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Making sense of aches and pains

Calnan, Michael .W., Wainwright, David, O'Neill, Claire, Winterbottom, Anna, Watkins, Christopher S. (2005) Making sense of aches and pains. Family Practice, 23 (1). pp. 91-105. ISSN 0263-2136. (doi:10.1093/fampra/cmi077) (The full text of this publication is not currently available from this repository. You may be able to access a copy if URLs are provided) (KAR id:3607)

The full text of this publication is not currently available from this repository. You may be able to access a copy if URLs are provided.
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Background. The uncertainty about the status of upper limb disorders (ULDs), particularly the non-specific conditions, is believed to have consequences for clinical management and patient care.

Objective. This paper presents evidence about how sufferers with ULDs respond to their pain, how their pain is managed, when and who they go to for formal help and how sufferers evaluate the care they receive.

Methods. The data analysis is derived from face-to-face, informal interviews with sufferers with a broad spectrum of upper limb disorders (n = 47). These informants were selected according to strict criteria from a 'screening' postal survey of the working population (25-64 years) in south-west England (n = 2781).

Results. Ideas about causation were crucial to understanding patterns of illness action and help seeking behaviour. The common strategy was to wait and see what happens as the pain was believed to be a natural part of the ageing process. Explanations invoking psychosocial and work related causes were less common and tended to be used when biomechanical explanations were no longer appropriate. Self-management was the preferred strategy but orthodox practitioners were usually the first choice for formal care. Complementary and alternative medicines (CAM) were popular but were used to complement orthodox care. Practitioners were evaluated mainly in terms of their ability to alleviate pain.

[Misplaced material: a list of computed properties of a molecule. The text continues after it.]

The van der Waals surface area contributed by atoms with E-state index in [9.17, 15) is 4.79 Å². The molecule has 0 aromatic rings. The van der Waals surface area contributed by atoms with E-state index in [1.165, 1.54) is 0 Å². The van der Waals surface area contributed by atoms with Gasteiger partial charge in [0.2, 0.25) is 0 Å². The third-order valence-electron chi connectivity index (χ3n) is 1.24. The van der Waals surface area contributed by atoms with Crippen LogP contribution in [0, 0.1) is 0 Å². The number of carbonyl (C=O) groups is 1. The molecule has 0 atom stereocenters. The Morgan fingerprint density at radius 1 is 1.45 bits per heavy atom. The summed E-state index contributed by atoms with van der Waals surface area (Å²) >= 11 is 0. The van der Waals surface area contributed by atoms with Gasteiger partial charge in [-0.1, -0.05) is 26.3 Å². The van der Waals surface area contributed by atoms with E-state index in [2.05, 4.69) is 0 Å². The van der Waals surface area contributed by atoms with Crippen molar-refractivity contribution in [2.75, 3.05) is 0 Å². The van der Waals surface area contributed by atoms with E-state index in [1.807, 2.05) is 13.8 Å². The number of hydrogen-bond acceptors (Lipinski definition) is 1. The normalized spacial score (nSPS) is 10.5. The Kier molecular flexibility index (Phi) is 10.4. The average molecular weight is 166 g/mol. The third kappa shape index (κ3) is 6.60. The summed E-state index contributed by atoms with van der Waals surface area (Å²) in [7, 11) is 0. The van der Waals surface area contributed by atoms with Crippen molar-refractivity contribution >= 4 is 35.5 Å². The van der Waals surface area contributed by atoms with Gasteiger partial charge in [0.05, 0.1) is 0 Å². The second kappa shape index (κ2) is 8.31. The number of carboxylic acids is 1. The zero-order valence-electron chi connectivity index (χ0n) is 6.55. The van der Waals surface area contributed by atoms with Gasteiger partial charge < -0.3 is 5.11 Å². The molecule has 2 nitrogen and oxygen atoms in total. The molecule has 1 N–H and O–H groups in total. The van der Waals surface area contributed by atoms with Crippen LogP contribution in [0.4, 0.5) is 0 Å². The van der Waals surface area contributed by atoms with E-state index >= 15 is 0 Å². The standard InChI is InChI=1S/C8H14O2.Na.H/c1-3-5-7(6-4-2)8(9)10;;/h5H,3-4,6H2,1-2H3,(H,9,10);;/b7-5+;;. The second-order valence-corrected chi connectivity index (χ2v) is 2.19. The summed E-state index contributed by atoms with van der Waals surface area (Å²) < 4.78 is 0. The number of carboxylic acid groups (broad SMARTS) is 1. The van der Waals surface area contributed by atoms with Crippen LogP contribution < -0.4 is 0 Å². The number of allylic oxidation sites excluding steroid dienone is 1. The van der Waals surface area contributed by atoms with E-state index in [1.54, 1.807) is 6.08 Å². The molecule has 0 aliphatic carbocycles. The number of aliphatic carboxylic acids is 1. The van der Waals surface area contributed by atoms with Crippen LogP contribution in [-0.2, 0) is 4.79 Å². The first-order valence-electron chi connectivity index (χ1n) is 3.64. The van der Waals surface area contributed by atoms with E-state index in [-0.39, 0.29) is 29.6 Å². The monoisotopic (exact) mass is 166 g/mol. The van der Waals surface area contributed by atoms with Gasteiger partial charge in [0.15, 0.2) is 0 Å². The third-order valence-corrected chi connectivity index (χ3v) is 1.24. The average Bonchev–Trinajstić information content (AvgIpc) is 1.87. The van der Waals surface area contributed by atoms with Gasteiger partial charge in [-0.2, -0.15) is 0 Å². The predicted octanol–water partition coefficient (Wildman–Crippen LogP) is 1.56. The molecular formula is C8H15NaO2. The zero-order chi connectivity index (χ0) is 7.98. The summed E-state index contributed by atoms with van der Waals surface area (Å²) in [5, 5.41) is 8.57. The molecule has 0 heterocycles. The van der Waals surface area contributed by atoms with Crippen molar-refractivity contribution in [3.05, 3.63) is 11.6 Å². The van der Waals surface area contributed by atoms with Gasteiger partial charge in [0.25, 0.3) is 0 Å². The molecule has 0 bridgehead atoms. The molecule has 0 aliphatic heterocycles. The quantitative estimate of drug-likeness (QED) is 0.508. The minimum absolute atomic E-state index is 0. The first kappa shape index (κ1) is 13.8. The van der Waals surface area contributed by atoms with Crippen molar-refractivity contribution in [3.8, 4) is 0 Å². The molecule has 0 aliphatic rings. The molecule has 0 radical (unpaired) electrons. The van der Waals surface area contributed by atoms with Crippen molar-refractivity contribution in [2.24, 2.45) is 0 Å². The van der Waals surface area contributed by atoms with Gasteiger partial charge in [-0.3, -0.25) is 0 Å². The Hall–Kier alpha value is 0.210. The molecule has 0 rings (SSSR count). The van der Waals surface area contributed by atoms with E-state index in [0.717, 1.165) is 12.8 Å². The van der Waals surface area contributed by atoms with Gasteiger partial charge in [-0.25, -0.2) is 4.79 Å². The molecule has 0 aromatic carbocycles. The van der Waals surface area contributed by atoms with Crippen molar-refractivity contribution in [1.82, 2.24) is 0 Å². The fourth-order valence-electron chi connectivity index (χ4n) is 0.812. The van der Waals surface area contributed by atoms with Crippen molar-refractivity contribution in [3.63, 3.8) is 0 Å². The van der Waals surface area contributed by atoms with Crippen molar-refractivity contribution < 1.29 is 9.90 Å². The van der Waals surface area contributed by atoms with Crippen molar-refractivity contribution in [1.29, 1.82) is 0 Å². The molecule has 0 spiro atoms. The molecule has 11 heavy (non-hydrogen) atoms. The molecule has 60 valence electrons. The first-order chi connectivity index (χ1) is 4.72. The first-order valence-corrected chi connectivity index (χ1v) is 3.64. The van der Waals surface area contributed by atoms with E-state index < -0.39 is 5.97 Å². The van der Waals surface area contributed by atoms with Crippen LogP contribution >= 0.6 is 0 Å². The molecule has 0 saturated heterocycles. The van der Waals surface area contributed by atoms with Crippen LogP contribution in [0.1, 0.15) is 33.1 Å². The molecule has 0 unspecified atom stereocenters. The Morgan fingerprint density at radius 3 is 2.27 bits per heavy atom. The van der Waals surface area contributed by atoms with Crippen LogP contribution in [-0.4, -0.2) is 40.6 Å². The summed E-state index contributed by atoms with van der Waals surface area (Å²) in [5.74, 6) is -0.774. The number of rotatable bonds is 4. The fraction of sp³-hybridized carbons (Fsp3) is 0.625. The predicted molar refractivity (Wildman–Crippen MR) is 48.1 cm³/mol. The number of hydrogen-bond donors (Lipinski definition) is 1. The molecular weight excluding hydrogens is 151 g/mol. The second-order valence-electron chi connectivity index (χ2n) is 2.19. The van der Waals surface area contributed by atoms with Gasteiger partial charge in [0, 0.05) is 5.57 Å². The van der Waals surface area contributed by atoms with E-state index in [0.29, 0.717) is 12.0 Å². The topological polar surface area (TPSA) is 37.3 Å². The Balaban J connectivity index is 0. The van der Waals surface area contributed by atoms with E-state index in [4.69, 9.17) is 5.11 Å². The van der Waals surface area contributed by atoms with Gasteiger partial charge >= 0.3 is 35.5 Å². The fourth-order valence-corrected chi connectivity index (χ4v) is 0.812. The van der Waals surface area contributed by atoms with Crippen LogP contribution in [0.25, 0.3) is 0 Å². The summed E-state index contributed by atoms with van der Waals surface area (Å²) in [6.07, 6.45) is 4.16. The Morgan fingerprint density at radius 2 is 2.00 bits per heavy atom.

Conclusion. There is a need for orthodox and non-orthodox care to be closely integrated in primary care and GPs should not depend on orthodox medications alone when caring for patients with upper limb pain.

Item Type: Article
DOI/Identification number: 10.1093/fampra/cmi077
Uncontrolled keywords: Health service use; illness behaviour; lay beliefs; upper limb disorders
Subjects: H Social Sciences > H Social Sciences (General)
H Social Sciences > HM Sociology
Divisions: Divisions > Division for the Study of Law, Society and Social Justice > School of Social Policy, Sociology and Social Research > Centre for Health Services Studies
Depositing User: Paula Loader
Date Deposited: 05 Sep 2008 17:51 UTC
Last Modified: 16 Nov 2021 09:42 UTC
Resource URI: (The current URI for this page, for reference purposes)

University of Kent Author Information

Calnan, Michael .W..

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Wainwright, David.

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